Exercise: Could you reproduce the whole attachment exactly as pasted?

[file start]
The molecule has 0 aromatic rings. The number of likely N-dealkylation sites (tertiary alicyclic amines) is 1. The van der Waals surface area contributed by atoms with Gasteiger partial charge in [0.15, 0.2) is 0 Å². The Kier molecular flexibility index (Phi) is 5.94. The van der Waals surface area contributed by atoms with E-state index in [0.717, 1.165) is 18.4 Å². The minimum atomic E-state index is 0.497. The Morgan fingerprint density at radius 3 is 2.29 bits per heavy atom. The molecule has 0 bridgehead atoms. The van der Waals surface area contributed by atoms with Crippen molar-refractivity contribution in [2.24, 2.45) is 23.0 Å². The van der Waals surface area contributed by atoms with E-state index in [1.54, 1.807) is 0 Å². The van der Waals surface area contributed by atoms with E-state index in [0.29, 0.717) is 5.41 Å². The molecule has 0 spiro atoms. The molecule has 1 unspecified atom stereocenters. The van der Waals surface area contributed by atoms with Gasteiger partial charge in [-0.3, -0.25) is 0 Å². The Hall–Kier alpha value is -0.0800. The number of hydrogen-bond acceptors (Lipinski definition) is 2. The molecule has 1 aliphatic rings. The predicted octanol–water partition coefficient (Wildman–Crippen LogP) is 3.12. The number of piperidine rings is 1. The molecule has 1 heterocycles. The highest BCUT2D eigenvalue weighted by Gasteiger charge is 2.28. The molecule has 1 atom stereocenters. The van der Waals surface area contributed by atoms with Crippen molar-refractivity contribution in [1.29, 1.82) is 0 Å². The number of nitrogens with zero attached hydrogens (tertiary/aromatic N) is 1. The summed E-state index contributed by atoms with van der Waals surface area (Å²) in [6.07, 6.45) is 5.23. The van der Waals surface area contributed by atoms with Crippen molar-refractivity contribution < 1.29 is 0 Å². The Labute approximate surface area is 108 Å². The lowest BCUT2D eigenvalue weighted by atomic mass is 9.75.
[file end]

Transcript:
The molecule has 0 aromatic rings. The number of likely N-dealkylation sites (tertiary alicyclic amines) is 1. The van der Waals surface area contributed by atoms with Gasteiger partial charge in [0.15, 0.2) is 0 Å². The Kier molecular flexibility index (Phi) is 5.94. The van der Waals surface area contributed by atoms with E-state index in [0.717, 1.165) is 18.4 Å². The minimum atomic E-state index is 0.497. The Morgan fingerprint density at radius 3 is 2.29 bits per heavy atom. The molecule has 0 bridgehead atoms. The van der Waals surface area contributed by atoms with Crippen molar-refractivity contribution in [2.24, 2.45) is 23.0 Å². The van der Waals surface area contributed by atoms with E-state index in [1.54, 1.807) is 0 Å². The van der Waals surface area contributed by atoms with E-state index in [0.29, 0.717) is 5.41 Å². The molecule has 0 spiro atoms. The molecule has 1 unspecified atom stereocenters. The van der Waals surface area contributed by atoms with Gasteiger partial charge in [-0.3, -0.25) is 0 Å². The Hall–Kier alpha value is -0.0800. The number of hydrogen-bond acceptors (Lipinski definition) is 2. The molecule has 1 aliphatic rings. The predicted octanol–water partition coefficient (Wildman–Crippen LogP) is 3.12. The number of piperidine rings is 1. The molecule has 1 heterocycles. The highest BCUT2D eigenvalue weighted by Gasteiger charge is 2.28. The molecule has 1 atom stereocenters. The van der Waals surface area contributed by atoms with Crippen molar-refractivity contribution in [1.29, 1.82) is 0 Å². The number of nitrogens with zero attached hydrogens (tertiary/aromatic N) is 1. The summed E-state index contributed by atoms with van der Waals surface area (Å²) in [6.07, 6.45) is 5.23. The van der Waals surface area contributed by atoms with Crippen molar-refractivity contribution < 1.29 is 0 Å². The Labute approximate surface area is 108 Å². The lowest BCUT2D eigenvalue weighted by atomic mass is 9.75.